All the Children’s Commissioner’s work is driven by what children told us is important to them
Growing up in the care system in the UK, I was always dimly aware of a vague expectation of failure.
People around me – including some teachers and those working in social services – were always sort of surprised that I was doing quite well at school, that I was well-adjusted and ambitious. I owe the positive aspects of my care experience wholeheartedly to my incredible foster parents, who worked tirelessly to give myself and my brother a healthy, stable and loving environment in which we could flourish.
It was like almost everyone around us had already decided that we would amount to nothing
Despite this, I grew up wondering why my brother and I, as kids in care, were seemingly pre-determined to fail. It was like almost everyone around us had already decided that we would amount to nothing, a conviction informed by the simple fact of us being in care. I found myself embarrassed that I was in foster care, and tried to hide the fact from others, feeling that it was a mark against me. This is, of course, a narrative that many children in care are familiar with. I grew up feeling I might at any moment become a social pariah, cross some previously unseen line, and prove everyone right. Instead, the fact that so little was expected of me by the system drove me to prove them wrong.
As I got older and read more widely, I began to understand that this expectation of failure for care-experienced children is not just something perpetuated inside the care system: it’s something we see in all corners of our society. From the care system itself to the books we read, the film and television we watch and the stories we consume in news media; care-experienced people see everywhere the perpetually reinforced idea that we are all doomed to fail.
I decided I wanted to do something to combat this harmful and stigmatising narrative.
So, I wrote Careless: my debut novel about a young girl growing up in care.
Despite discussing difficult issues and not shying away from the realities of growing up in care, Careless is ultimately a story of hope, ambition, and self-love.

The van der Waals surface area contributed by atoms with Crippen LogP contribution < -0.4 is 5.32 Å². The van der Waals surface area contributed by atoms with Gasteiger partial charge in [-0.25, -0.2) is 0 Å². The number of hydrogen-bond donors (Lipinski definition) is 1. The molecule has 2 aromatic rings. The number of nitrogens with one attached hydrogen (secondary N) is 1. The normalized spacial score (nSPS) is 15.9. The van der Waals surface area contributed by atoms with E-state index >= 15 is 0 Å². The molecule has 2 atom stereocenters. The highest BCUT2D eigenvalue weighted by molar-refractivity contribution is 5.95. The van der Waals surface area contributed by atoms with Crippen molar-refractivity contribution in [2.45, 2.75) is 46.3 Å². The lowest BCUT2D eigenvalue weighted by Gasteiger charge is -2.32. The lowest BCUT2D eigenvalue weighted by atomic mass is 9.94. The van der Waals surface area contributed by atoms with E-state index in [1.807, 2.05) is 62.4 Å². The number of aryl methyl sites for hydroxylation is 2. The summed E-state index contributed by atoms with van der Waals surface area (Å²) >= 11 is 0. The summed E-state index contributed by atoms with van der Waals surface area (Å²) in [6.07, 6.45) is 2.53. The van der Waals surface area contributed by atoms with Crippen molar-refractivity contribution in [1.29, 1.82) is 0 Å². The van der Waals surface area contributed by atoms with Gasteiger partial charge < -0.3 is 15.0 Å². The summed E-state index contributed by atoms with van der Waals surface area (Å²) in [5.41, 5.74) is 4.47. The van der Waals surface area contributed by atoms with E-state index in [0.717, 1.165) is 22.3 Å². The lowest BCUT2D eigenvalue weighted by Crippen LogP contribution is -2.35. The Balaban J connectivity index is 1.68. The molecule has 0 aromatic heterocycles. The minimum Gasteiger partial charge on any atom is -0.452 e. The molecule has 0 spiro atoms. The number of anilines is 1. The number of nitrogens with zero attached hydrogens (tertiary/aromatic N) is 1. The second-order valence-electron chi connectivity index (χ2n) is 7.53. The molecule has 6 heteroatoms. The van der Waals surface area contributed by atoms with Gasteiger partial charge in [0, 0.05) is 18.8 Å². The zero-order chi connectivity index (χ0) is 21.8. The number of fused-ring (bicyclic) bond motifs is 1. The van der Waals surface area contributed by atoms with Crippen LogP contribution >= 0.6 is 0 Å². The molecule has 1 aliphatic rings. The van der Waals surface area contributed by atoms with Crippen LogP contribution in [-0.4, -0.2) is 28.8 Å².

The book follows Bess, who is fifteen years old, as she discovers that she is pregnant and must decide what to do about it. Bess’s story of following her dreams against all the odds is one rarely told about care-experienced people. Despite discussing difficult issues and not shying away from the realities of growing up in care, Careless is ultimately a story of hope, ambition, and self-love.
While Careless is not autobiographical, there are definitely many elements of the story that are drawn from my own experience growing up in the care system: a system that expects little from its children, and rarely inspires aspiration or achievement. While Bess goes through many challenges and set backs, as children in care are bound to, the story focuses on her successes rather than her failures; her possibilities, rather than her limitations. In this way, Careless is a far more positive and uplifting narrative of the care experience, without denying the unique disadvantages and difficult challenges that care-experienced children face every day.
I want my novel – with its complicated, flawed, and determined care-experienced heroine Bess – to show readers what care leavers are capable of; that it is time we took control of our own narratives. That we don’t have to rely on age-old tropes and stereotypes about the care experience in the media we consume. I hope that if there are more positive representations of care leavers in books, film and television, wider public perceptions of looked-after children and care leavers will start to change too.
Careless is published on 13 May 2021 by Orion Fiction, which you can pre-order here.
You can follow Kirsty on Twitter @kirstycapes and on Instagram @kirstycapes.author